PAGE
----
Sorry about your troubles. It can take some time for the bank to foreclose, but the amount of time will vary state by state and by lender. I would recommend that you contact your lender and ask them if they can help you. They may be able to modify your loan if you can show that you are having a hardship. If that doesn't work, I would seriously consider a short sale over doing nothing and letting the bank foreclose. A local distressed property expert real estate agent can help you list your home as a short sale. Check out this website for more information and other resources that may be available to you:
This legislation is so new that I don't think anyone here has seen much more on it than you have. We are also not tax advisers and your question is very specific. I think you are going to have to get advice from a tax adviser, since I would hate to have you make such a big purchase and have incorrect information.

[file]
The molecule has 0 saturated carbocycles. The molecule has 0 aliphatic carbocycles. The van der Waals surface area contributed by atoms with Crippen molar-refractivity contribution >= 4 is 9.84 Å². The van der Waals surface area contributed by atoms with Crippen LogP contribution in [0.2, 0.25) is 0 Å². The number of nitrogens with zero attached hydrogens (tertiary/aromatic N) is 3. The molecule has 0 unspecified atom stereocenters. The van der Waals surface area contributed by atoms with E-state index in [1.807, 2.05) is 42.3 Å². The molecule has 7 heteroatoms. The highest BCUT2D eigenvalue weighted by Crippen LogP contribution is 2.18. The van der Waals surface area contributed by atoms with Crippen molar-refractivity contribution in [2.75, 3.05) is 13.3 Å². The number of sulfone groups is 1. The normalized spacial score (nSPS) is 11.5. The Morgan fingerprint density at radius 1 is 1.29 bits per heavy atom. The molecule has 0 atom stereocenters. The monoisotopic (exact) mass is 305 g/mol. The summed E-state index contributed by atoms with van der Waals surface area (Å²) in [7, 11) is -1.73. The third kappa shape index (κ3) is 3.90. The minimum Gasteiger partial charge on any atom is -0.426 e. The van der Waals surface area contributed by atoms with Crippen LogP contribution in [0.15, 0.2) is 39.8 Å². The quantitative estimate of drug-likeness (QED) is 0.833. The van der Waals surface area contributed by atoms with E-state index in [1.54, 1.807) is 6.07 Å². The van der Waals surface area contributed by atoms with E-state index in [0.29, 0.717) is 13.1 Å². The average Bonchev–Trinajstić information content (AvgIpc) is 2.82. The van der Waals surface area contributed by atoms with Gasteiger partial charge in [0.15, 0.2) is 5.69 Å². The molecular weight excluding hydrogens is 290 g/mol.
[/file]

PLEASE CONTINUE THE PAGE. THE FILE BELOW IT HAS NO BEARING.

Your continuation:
On the one hand, you don't have to be on the title, you could be just on the mortgage. But I am not sure how they will treat you as being unmarried when you bought it but married when you file your taxes. If you waited to get married until after Jan 1, maybe there would be no issue. But I am not a tax expert and I really have no idea how it will be handled.
Very interesting scenario though! People will definitely be looking for creative ways to access this money.... more
Find a local short sale expert and begin working on the bank to let you out of the property. Do a search for "short sale" on trulia and you will find plenty of information about the topic.
It is key that you want a short sale without recourse. In some states the bank can come back after you for the deficit even if they agree to let you sell short. This is definitely something that you will need to get in writing before the sell.
Cameron Piper... more